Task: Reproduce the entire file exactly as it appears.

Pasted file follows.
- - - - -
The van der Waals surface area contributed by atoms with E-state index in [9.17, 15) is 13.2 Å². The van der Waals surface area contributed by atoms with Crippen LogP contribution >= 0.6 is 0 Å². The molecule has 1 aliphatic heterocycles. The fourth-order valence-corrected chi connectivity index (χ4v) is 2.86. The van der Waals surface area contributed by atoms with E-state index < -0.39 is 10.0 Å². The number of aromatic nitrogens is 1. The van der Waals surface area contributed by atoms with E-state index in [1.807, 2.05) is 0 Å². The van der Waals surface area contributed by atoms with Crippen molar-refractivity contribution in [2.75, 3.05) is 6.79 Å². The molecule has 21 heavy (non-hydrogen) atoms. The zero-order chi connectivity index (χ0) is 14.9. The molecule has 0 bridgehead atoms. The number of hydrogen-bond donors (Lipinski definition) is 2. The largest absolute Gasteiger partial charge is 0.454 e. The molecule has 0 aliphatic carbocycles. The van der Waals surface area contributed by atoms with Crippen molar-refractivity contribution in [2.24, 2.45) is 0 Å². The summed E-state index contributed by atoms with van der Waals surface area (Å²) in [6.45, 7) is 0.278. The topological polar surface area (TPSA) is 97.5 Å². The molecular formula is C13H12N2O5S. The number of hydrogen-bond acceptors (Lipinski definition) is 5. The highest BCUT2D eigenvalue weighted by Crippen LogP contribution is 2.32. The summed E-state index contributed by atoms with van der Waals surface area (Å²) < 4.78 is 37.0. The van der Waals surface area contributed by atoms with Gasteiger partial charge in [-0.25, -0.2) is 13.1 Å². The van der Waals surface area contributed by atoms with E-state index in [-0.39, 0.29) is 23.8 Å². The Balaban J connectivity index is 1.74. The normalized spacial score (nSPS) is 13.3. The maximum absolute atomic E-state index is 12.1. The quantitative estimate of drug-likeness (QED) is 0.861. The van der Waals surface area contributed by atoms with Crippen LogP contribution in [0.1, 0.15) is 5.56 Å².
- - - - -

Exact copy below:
The van der Waals surface area contributed by atoms with E-state index in [9.17, 15) is 13.2 Å². The van der Waals surface area contributed by atoms with Crippen LogP contribution >= 0.6 is 0 Å². The molecule has 1 aliphatic heterocycles. The fourth-order valence-corrected chi connectivity index (χ4v) is 2.86. The van der Waals surface area contributed by atoms with E-state index < -0.39 is 10.0 Å². The number of aromatic nitrogens is 1. The van der Waals surface area contributed by atoms with E-state index in [1.807, 2.05) is 0 Å². The van der Waals surface area contributed by atoms with Crippen molar-refractivity contribution in [2.75, 3.05) is 6.79 Å². The molecule has 21 heavy (non-hydrogen) atoms. The zero-order chi connectivity index (χ0) is 14.9. The molecule has 0 bridgehead atoms. The number of hydrogen-bond donors (Lipinski definition) is 2. The largest absolute Gasteiger partial charge is 0.454 e. The molecule has 0 aliphatic carbocycles. The van der Waals surface area contributed by atoms with Crippen molar-refractivity contribution in [2.24, 2.45) is 0 Å². The summed E-state index contributed by atoms with van der Waals surface area (Å²) in [6.45, 7) is 0.278. The topological polar surface area (TPSA) is 97.5 Å². The molecular formula is C13H12N2O5S. The number of hydrogen-bond acceptors (Lipinski definition) is 5. The highest BCUT2D eigenvalue weighted by Crippen LogP contribution is 2.32. The summed E-state index contributed by atoms with van der Waals surface area (Å²) < 4.78 is 37.0. The van der Waals surface area contributed by atoms with Gasteiger partial charge in [-0.25, -0.2) is 13.1 Å². The van der Waals surface area contributed by atoms with E-state index in [-0.39, 0.29) is 23.8 Å². The Balaban J connectivity index is 1.74. The normalized spacial score (nSPS) is 13.3. The maximum absolute atomic E-state index is 12.1. The quantitative estimate of drug-likeness (QED) is 0.861. The van der Waals surface area contributed by atoms with Crippen LogP contribution in [0.1, 0.15) is 5.56 Å².